One tragedy after another:  I’m glad I won’t be ready the paper for a couple of days!


Could More than 40% of Philly Voters Be Denied the Ballot?

New Orleans  A headline from the Naked City blog by Daniel Denvir in Philadelphia caught my eye:  “A Whopping 43 Percent of Philly Voters May Not Have Voter ID, According to New Data.”  Holy-moly!  No wonder the Republicans think their voter suppression effort in the Pennsylvania legislature, according to their leadership, may have handed the state to Romney in the upcoming election.

The new data seems to have come from the state AFL-CIO and the numbers crunched out this way, according to Denvir:

The new data, received and processed by the AFL-CIO, for the first time includes voters who had PennDOT licenses that have (as of Monday) been expired since Nov. 6, 2011 or an earlier date. If those people do not renew their licenses, the licenses will be expired by at least one year on election day and thus invalid under the new law. And because the AFL-CIO’s voter file (which shows the already-publicized large number of voters with no PennDOT record) is seven months old, it could actually represent an undercount since it does not address whether those who have registered as voters since January have valid ID.

I reached out for Craig Robbins, who directs the work of the community organization, Action United, in Philadelphia and Pittsburgh, and asked him if this could really be possible.  Craig pulled me off the ceiling since I had blown a gasket before dawn reading this.  Very soberly, he advised:

No-the 18 percent figure that was put out a couple weeks ago after the state actually matched the voter records with the official state issued ID records is closer to the truth but even that is probably a stretch. But whatever it is, it’s suppression and if it stands (I can’t believe it will be allowed to stand) it will have a serious impact.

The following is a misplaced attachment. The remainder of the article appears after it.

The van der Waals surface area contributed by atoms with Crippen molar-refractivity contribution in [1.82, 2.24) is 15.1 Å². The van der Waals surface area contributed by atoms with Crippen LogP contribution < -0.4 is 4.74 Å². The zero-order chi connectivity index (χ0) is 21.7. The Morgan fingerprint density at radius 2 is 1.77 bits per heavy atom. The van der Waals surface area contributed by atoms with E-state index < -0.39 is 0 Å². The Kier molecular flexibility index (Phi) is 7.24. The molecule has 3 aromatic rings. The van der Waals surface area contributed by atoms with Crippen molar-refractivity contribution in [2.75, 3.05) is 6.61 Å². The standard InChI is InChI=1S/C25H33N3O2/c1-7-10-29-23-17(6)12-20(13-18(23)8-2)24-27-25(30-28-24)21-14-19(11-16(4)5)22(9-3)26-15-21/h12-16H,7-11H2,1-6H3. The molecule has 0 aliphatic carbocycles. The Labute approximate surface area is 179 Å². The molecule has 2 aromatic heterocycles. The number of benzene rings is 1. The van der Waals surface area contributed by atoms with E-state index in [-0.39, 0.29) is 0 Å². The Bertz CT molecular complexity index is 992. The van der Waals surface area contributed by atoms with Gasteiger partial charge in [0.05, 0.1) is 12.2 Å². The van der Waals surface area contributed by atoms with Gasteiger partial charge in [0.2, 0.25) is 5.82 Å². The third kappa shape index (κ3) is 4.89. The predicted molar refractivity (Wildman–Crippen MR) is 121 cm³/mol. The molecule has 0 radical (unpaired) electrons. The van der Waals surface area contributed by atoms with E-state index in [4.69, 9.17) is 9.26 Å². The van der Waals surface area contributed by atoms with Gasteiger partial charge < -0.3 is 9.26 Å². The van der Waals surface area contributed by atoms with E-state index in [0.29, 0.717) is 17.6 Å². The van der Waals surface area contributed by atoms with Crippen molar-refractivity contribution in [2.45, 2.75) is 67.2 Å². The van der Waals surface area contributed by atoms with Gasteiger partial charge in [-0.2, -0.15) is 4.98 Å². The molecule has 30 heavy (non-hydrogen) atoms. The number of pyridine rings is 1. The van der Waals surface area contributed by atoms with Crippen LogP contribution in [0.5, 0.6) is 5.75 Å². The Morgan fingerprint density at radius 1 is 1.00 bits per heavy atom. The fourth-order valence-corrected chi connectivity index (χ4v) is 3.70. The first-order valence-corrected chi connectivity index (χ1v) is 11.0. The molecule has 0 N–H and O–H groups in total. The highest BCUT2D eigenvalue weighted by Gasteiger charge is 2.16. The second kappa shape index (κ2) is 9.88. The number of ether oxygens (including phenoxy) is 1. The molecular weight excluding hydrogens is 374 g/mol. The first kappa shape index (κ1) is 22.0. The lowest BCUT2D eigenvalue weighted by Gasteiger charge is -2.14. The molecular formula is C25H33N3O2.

The 18% figure, which would put it darned close to 1 out of 5 voters pushed out of the polling stations is actually pretty horrendously anti-democratic, too, so it’s hard not to be spitting mad at watching this level of civil-rights-era voter suppression happening right under our noses.  Denvir climbs off the wall himself in his piece and echoes Craig’s point, but also underlines the Republican bait-and-switch of claiming that 1% or less of Pennsylvania’s voters would have an ID problem in voting, which regardless of the numbers is now widely acknowledged, to quote Craig again, that “it’s suppression.”  Clearly no one in PA knows who is on first and what is on second, other than they want to steal an election.

Again, Naked City:

But it is the state’s very inability to determine a final estimate of just how many Pennsylvanians might be impacted by the law that has fueled criticism. Initially, the state said that only 1 percent lacked valid ID. On July 3, that number skyrocketed when the Pennsylvania Secretary of State announced that 758,939 registered voters in the state, or 9 percent, may not have PennDOT IDs. In Philadelphia, 186,830 registered voters were not found in the PennDOT database, or 18 percent.